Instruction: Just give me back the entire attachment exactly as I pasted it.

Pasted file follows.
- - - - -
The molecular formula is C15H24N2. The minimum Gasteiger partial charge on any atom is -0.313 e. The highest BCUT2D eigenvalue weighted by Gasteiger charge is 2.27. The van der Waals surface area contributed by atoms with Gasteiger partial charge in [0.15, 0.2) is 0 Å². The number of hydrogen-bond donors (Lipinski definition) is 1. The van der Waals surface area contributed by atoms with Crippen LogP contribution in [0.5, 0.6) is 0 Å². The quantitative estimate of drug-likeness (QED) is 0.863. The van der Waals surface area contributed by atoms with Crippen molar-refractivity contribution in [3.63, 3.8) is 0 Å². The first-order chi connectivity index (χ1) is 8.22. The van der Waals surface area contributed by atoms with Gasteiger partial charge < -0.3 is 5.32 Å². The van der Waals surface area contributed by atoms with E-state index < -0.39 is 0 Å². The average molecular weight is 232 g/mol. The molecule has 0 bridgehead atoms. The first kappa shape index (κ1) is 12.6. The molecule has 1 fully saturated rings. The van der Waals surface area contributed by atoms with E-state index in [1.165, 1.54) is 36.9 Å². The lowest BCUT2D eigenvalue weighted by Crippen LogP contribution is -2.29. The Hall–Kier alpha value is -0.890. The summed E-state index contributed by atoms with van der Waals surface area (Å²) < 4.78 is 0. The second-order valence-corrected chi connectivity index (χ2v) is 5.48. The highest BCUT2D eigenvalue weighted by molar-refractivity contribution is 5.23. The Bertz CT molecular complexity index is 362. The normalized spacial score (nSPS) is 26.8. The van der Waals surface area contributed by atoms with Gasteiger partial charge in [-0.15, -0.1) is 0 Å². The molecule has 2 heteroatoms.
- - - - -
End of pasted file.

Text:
The molecular formula is C15H24N2. The minimum Gasteiger partial charge on any atom is -0.313 e. The highest BCUT2D eigenvalue weighted by Gasteiger charge is 2.27. The van der Waals surface area contributed by atoms with Gasteiger partial charge in [0.15, 0.2) is 0 Å². The number of hydrogen-bond donors (Lipinski definition) is 1. The van der Waals surface area contributed by atoms with Crippen LogP contribution in [0.5, 0.6) is 0 Å². The quantitative estimate of drug-likeness (QED) is 0.863. The van der Waals surface area contributed by atoms with Crippen molar-refractivity contribution in [3.63, 3.8) is 0 Å². The first-order chi connectivity index (χ1) is 8.22. The van der Waals surface area contributed by atoms with Gasteiger partial charge < -0.3 is 5.32 Å². The van der Waals surface area contributed by atoms with E-state index < -0.39 is 0 Å². The average molecular weight is 232 g/mol. The molecule has 0 bridgehead atoms. The first kappa shape index (κ1) is 12.6. The molecule has 1 fully saturated rings. The van der Waals surface area contributed by atoms with E-state index in [1.165, 1.54) is 36.9 Å². The lowest BCUT2D eigenvalue weighted by Crippen LogP contribution is -2.29. The Hall–Kier alpha value is -0.890. The summed E-state index contributed by atoms with van der Waals surface area (Å²) < 4.78 is 0. The second-order valence-corrected chi connectivity index (χ2v) is 5.48. The highest BCUT2D eigenvalue weighted by molar-refractivity contribution is 5.23. The Bertz CT molecular complexity index is 362. The normalized spacial score (nSPS) is 26.8. The van der Waals surface area contributed by atoms with Gasteiger partial charge in [-0.15, -0.1) is 0 Å². The molecule has 2 heteroatoms.